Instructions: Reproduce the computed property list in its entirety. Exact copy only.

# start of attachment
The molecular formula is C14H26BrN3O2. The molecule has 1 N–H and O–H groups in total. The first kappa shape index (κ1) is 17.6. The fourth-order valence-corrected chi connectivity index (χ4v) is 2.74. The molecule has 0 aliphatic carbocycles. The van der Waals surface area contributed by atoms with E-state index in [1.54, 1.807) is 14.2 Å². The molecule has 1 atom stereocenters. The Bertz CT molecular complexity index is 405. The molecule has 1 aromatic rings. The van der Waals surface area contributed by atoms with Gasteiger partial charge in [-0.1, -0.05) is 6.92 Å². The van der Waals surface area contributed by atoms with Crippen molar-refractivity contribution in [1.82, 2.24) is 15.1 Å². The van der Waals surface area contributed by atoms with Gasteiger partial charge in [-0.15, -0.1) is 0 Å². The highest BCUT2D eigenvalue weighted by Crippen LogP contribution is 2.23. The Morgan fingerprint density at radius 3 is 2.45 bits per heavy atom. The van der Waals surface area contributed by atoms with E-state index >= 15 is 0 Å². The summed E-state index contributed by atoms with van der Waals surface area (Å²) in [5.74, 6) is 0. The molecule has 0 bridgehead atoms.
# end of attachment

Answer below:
The molecular formula is C14H26BrN3O2. The molecule has 1 N–H and O–H groups in total. The first kappa shape index (κ1) is 17.6. The fourth-order valence-corrected chi connectivity index (χ4v) is 2.74. The molecule has 0 aliphatic carbocycles. The van der Waals surface area contributed by atoms with E-state index in [1.54, 1.807) is 14.2 Å². The molecule has 1 atom stereocenters. The Bertz CT molecular complexity index is 405. The molecule has 1 aromatic rings. The van der Waals surface area contributed by atoms with Gasteiger partial charge in [-0.1, -0.05) is 6.92 Å². The van der Waals surface area contributed by atoms with Crippen molar-refractivity contribution in [1.82, 2.24) is 15.1 Å². The van der Waals surface area contributed by atoms with Gasteiger partial charge in [-0.15, -0.1) is 0 Å². The highest BCUT2D eigenvalue weighted by Crippen LogP contribution is 2.23. The Morgan fingerprint density at radius 3 is 2.45 bits per heavy atom. The van der Waals surface area contributed by atoms with E-state index >= 15 is 0 Å². The summed E-state index contributed by atoms with van der Waals surface area (Å²) in [5.74, 6) is 0. The molecule has 0 bridgehead atoms.